…the other half is physical

Yogi Berra famously said, “Baseball is 90% mental; the other half is physical.” This month’s Shooting Sports USA has the best article I’ve read yet in an NRA publication: “Shooting Is 90% Mental”. It’s an overview of the best ideas to come from shooting champions, psychologists and medical experts on the brain related to shooting well, including Judy Tant (psychologist and National Bullseye Pistol champion) and Michael Keyes (psychiatrist and former physician for the U.S. Shooting Team). It covers how we prepare mentally, how we train our brains to work better, and how we respond to things that happen to us in competition – good and bad. Here’s the URL: SSUSA: Shooting Is 90% Mental

Here are couple of key quotes from the article:

At the very highest levels, the problems of learning to shoot and how to deal with match pressure have been solved, more or less, but in order to achieve this level, the resolution of these issues has to have been worked out in a deliberate, layered manner that sets a solid base for the next level. Talent, i.e. a set of physical, mental and psychological attributes that give the shooter a step up on the ladder to success, has a place, but mostly this is a starting point. It takes hard work—work that is specific to the training task, to improve to an elite level. This is the “ten thousand hours” that you read about, and it can’t be a random amount of work. It has to be focused and deliberate, which means that when you train you have to have goals and a good idea about what is going to help you.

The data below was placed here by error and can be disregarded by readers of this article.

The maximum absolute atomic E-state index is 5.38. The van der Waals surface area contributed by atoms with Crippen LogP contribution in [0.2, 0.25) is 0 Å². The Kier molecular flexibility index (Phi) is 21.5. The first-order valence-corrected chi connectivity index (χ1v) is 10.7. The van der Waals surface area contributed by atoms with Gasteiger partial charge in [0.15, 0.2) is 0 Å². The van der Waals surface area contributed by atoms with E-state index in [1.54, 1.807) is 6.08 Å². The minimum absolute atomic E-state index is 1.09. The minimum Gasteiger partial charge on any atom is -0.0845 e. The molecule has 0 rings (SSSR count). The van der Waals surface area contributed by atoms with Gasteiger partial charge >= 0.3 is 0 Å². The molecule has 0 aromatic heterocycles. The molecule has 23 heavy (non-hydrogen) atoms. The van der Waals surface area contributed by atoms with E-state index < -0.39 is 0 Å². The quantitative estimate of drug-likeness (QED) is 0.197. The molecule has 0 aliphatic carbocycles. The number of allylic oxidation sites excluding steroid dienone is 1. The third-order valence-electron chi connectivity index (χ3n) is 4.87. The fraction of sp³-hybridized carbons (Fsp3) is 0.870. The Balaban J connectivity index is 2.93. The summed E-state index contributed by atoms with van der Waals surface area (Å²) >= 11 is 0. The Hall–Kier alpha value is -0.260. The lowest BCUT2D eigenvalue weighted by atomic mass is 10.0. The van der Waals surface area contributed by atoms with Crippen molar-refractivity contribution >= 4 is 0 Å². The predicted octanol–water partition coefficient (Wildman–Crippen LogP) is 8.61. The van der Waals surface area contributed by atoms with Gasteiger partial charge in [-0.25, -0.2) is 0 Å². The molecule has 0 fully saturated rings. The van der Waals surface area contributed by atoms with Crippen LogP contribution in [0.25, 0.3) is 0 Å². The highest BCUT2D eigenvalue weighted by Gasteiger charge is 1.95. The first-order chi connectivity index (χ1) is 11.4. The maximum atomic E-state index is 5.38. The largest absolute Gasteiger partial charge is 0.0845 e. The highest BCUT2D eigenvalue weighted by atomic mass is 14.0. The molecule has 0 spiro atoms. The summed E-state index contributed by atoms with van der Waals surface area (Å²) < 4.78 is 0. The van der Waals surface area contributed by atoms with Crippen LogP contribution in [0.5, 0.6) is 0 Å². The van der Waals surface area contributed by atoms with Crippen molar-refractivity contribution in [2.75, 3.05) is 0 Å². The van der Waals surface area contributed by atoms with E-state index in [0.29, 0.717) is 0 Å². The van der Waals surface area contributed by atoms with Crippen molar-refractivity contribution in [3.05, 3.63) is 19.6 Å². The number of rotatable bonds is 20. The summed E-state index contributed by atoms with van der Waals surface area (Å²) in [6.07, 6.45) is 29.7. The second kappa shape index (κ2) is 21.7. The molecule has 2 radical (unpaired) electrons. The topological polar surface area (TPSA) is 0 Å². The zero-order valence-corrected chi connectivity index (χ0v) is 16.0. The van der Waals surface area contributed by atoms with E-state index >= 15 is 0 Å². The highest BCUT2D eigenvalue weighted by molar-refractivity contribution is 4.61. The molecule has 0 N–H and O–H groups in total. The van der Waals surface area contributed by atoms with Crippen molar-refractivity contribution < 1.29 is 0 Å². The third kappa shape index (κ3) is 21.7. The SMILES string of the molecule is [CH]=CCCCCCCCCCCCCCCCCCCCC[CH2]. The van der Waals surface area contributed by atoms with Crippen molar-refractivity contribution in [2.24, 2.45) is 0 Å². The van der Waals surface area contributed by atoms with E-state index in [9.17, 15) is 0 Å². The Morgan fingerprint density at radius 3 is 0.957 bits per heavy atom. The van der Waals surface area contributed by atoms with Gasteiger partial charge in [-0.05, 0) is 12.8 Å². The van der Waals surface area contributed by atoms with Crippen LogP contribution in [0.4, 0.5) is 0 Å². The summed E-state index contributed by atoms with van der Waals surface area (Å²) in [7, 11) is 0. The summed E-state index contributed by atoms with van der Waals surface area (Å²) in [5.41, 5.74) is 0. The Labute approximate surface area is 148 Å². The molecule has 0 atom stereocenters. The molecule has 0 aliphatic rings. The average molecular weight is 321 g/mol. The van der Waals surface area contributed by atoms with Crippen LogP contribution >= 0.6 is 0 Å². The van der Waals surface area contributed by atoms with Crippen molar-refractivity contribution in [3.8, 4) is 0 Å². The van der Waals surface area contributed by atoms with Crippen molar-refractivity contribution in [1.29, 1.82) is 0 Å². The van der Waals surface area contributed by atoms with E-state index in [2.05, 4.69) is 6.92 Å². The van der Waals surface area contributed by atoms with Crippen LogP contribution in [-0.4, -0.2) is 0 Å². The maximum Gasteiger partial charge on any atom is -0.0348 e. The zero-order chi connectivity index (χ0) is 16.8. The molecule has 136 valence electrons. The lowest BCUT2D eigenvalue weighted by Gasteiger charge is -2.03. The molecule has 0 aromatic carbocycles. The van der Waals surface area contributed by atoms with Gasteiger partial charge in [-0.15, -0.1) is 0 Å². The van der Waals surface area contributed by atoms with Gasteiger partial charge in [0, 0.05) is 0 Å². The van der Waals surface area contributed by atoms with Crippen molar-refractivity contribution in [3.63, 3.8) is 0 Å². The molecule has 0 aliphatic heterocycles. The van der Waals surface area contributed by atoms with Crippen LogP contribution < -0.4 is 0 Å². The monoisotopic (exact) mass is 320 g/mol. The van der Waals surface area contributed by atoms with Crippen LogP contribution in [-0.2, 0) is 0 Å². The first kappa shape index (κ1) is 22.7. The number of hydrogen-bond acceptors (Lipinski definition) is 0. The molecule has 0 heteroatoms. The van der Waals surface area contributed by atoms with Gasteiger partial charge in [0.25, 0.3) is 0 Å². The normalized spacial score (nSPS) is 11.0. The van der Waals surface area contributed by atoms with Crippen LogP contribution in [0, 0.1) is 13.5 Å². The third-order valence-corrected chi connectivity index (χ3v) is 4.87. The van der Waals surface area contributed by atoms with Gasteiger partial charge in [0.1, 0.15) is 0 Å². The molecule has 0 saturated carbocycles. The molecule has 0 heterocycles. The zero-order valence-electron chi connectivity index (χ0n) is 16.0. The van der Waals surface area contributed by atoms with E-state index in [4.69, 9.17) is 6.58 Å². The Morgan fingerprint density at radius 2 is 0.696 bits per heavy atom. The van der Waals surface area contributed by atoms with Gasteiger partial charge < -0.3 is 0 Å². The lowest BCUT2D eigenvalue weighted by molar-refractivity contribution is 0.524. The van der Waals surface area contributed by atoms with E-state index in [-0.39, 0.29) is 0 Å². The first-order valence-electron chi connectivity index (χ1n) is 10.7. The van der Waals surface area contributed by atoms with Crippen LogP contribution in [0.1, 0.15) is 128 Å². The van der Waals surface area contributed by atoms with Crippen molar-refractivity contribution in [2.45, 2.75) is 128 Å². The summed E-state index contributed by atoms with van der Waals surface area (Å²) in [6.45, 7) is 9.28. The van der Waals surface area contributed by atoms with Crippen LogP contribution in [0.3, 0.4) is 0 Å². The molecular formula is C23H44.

SEAL training also seeks to replace panic, a lack of preparation for the brain’s “fight or flight” alarm, with rehearsed options, an approach presented by National Smallbore Champion Ernie Vande Zande in his November 2011 interview where he reflected: “Back in high school, I felt that pressure was normal. I started noticing in speech class that sometimes I got pretty nervous, but I didn’t get nervous every time. Over time, I realized that I became more nervous on days when I gave a speech when I felt less prepared. I started thinking about that in relationship to my shooting. It was the same kind of thing: At those times when I wasn’t prepared, I felt more nervous.”

On overthinking:

Observation: If I don’t over-think things and just let my eye trigger the shot, I do much better.

Research: Scientists believe that the newer frontal lobe may not be able to keep up with “deep” brain signals that transmit at nearly 300 mph. This is explained when athletes talk about “letting go,” rather than over-thinking the shot. As Tim Conrad explained in his January, 2013, article on muzzle flip this conscious signal can take up to 0.3 seconds from recognizing the desired sight picture to moving the trigger finger—too long to capture the opportunity for a perfect shot. However, if the signal is initiated spontaneously in the cerebellum where such procedures are thought to be stored through repetition, the reaction speed is much quicker. Signals are processed by the “deep brain” almost twice as fast as the problem-solving frontal lobes.

Read the whole thing, and follow up on the research listed in the end notes. It will improve your shooting.

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